Sunday, June 15, 2014

The Shallowness of the Presuppositional Apologetic

Dawson Bethrick from Incinerating Presuppositionalism has an excellent post that addresses a wanna-be presuppositionalist's most heartfelt recitations of the Bahnsen Procedure. A "sound bite" that caught my attention:

This simply reveals the shallowness of the presuppositional apologetic. With its mind-numbing habit of continually dropping relevant contexts, it requires to both know and not know at the same time. One must know what good and evil are in order to know that the Christian god is good, and yet one is not supposed to know what good and evil are in order to recognize the obvious contradictions which result from the conjunction of Christianity’s own claims about its god and the world it is said to have created in its all-good, all-knowing, and all-powerful wisdom.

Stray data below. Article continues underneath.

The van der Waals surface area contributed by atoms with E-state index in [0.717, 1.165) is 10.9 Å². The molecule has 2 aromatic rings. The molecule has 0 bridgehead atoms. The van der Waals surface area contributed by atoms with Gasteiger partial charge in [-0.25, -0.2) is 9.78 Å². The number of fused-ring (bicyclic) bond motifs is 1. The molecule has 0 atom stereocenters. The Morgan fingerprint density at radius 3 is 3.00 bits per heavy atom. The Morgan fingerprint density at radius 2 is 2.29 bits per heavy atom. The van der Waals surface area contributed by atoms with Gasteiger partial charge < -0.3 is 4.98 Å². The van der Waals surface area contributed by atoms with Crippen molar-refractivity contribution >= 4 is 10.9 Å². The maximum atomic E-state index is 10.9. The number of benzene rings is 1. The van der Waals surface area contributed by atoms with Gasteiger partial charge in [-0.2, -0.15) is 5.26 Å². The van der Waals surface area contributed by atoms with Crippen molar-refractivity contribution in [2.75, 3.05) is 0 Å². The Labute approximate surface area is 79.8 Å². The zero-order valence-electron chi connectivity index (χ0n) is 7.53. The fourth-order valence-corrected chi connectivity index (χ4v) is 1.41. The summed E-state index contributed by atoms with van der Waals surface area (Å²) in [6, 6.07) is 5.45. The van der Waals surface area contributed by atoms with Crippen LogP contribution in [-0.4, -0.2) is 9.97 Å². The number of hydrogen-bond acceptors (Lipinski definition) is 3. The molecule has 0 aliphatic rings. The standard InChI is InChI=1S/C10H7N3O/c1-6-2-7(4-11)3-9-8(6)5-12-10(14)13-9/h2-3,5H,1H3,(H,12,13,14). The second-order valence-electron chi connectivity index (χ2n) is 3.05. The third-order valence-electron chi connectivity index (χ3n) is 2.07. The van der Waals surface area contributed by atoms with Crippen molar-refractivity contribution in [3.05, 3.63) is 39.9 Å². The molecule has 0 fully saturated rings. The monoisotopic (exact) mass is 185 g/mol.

There's lots more - this is a lengthy, lengthy post, but sometimes a brief summary like the above is all that's needed to make the point.

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